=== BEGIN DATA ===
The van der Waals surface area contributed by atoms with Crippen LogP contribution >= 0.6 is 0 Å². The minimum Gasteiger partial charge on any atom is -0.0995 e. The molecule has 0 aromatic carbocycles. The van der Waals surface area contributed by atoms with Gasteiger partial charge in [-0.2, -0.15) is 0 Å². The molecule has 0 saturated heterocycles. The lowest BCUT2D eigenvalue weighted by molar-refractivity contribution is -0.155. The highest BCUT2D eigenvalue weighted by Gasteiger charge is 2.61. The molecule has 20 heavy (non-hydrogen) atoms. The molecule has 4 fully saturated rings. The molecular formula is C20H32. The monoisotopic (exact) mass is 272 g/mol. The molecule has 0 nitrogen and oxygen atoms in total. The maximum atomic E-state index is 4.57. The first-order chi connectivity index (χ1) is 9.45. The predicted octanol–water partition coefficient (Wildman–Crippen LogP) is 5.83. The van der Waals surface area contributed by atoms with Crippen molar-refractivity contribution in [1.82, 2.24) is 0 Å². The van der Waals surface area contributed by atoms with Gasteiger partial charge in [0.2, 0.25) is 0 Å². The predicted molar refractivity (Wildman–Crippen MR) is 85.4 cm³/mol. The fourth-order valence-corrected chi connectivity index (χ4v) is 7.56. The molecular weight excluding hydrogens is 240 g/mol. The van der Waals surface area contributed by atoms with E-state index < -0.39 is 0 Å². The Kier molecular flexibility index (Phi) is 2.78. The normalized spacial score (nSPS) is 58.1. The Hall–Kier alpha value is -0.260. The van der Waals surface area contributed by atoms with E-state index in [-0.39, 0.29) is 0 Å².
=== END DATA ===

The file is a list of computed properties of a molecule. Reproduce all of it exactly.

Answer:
The van der Waals surface area contributed by atoms with Crippen LogP contribution >= 0.6 is 0 Å². The minimum Gasteiger partial charge on any atom is -0.0995 e. The molecule has 0 aromatic carbocycles. The van der Waals surface area contributed by atoms with Gasteiger partial charge in [-0.2, -0.15) is 0 Å². The molecule has 0 saturated heterocycles. The lowest BCUT2D eigenvalue weighted by molar-refractivity contribution is -0.155. The highest BCUT2D eigenvalue weighted by Gasteiger charge is 2.61. The molecule has 20 heavy (non-hydrogen) atoms. The molecule has 4 fully saturated rings. The molecular formula is C20H32. The monoisotopic (exact) mass is 272 g/mol. The molecule has 0 nitrogen and oxygen atoms in total. The maximum atomic E-state index is 4.57. The first-order chi connectivity index (χ1) is 9.45. The predicted octanol–water partition coefficient (Wildman–Crippen LogP) is 5.83. The van der Waals surface area contributed by atoms with Crippen molar-refractivity contribution in [1.82, 2.24) is 0 Å². The van der Waals surface area contributed by atoms with Gasteiger partial charge in [0.2, 0.25) is 0 Å². The predicted molar refractivity (Wildman–Crippen MR) is 85.4 cm³/mol. The fourth-order valence-corrected chi connectivity index (χ4v) is 7.56. The molecular weight excluding hydrogens is 240 g/mol. The van der Waals surface area contributed by atoms with E-state index < -0.39 is 0 Å². The Kier molecular flexibility index (Phi) is 2.78. The normalized spacial score (nSPS) is 58.1. The Hall–Kier alpha value is -0.260. The van der Waals surface area contributed by atoms with E-state index in [-0.39, 0.29) is 0 Å².